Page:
Last week, a worker was killed at a
Smithfield lumber company
when he became trapped in a mountain of sawdust. In March, a laborer died in Holly Springs when he was crushed under a concrete culvert.
That same day
, another worker died at Carter-Finley Stadium when a steel reinforced column collapsed. All three workers were Latino.
State Labor Commissioner Cherie Berry said statistics show two different trends. The latest federal numbers showed 203 North Carolina workplace deaths in 2001. The tragedies dropped dramatically in 2002 to 169.
Hispanic numbers go the other direction. Twenty workers died in 2001. Twenty-five workers were killed on job sites in 2002.
"All of it is a concern to us -- the communication barriers, the cultural differences, training, whether it's been appropriate and proper," Berry said.
House Bill 1627 tries to address the problem. It calls for $100,000 to pay for construction safety training for non-English speaking workers at community colleges. Employers who send 75 percent of their workers would benefit from reduced fines if accidents do happen.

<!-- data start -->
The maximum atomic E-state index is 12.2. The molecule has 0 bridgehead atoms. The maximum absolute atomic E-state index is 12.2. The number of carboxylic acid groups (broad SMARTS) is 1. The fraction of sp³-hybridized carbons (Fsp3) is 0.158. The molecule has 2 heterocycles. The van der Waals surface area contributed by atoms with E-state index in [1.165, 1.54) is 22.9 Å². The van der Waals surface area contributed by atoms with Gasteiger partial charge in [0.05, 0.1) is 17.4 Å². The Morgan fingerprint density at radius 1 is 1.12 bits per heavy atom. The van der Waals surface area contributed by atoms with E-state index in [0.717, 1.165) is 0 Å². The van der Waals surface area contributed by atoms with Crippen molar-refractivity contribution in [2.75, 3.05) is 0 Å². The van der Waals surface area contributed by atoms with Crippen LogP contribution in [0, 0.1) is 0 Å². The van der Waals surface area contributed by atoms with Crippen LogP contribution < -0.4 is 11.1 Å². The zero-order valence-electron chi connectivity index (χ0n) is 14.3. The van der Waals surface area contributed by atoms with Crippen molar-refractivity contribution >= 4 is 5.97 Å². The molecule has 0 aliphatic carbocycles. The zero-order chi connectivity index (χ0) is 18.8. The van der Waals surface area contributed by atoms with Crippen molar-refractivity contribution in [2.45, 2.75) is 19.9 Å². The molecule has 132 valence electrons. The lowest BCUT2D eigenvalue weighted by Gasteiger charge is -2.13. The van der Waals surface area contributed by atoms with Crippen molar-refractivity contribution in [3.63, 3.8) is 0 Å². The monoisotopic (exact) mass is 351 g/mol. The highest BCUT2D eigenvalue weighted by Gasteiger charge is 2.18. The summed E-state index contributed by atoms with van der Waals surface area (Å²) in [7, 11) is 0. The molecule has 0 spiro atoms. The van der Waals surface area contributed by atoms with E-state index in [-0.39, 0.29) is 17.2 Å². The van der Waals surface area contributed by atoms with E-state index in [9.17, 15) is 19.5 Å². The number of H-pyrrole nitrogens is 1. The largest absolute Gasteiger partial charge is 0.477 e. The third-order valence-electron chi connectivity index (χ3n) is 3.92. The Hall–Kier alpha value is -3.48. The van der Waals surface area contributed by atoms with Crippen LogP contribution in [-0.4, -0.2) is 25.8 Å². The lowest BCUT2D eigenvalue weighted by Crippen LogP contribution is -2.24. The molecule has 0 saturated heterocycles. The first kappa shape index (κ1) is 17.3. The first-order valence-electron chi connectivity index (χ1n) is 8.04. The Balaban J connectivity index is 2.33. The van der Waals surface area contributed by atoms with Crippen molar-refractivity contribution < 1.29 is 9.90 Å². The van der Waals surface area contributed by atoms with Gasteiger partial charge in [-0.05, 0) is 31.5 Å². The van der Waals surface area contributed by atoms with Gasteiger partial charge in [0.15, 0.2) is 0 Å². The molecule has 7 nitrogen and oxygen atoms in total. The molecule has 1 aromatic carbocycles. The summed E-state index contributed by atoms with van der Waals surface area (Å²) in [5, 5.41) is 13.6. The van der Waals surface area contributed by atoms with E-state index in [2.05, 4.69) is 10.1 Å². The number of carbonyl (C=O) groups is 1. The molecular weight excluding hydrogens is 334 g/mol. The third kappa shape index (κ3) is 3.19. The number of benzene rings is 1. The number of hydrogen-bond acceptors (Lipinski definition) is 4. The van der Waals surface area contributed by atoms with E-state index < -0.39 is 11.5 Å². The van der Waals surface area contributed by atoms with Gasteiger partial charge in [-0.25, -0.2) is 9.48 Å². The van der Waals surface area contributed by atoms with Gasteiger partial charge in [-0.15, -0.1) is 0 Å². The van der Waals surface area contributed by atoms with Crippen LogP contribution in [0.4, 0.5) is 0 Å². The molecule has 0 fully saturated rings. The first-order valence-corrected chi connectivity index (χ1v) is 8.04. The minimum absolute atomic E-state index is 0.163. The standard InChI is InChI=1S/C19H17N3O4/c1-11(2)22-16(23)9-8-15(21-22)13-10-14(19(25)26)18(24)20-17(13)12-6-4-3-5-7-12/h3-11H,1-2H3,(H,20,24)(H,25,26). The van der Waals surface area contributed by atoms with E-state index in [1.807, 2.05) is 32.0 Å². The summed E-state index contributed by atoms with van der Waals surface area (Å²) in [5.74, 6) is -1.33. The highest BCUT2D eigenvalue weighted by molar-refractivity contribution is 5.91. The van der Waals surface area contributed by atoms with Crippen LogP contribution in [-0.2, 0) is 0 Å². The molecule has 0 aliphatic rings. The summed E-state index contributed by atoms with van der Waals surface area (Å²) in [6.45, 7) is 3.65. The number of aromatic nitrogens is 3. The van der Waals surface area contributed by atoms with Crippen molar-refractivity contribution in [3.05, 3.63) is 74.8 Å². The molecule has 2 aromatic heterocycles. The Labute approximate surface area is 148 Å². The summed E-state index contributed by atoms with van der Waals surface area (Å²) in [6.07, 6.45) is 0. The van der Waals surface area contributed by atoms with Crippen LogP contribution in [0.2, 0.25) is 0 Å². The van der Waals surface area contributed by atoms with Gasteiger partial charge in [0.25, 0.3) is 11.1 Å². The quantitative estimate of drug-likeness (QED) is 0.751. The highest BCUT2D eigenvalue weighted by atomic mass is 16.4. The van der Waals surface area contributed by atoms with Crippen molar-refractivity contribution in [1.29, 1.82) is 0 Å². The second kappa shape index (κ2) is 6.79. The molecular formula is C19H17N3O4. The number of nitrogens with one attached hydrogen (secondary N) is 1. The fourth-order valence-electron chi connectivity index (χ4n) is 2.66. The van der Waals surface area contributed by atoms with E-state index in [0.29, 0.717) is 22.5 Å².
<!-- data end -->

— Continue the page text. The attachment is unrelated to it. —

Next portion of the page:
"We wanted to find a way to help business whether small or large to resolve this problem, while at the same time helping to ensure that these types of injuries are reduced or eliminated," said Rep. Wayne Goodwin, D-Richmond.
Berry said the money would be better spent on mobile classrooms that take bilingual training right to the work site.
Whether through church outreach programs or Spanish public service announcements, the Department of Labor is trying to reach more Latino workers. Holding businesses responsible is another approach.All three accidents in the story remain under investigation.
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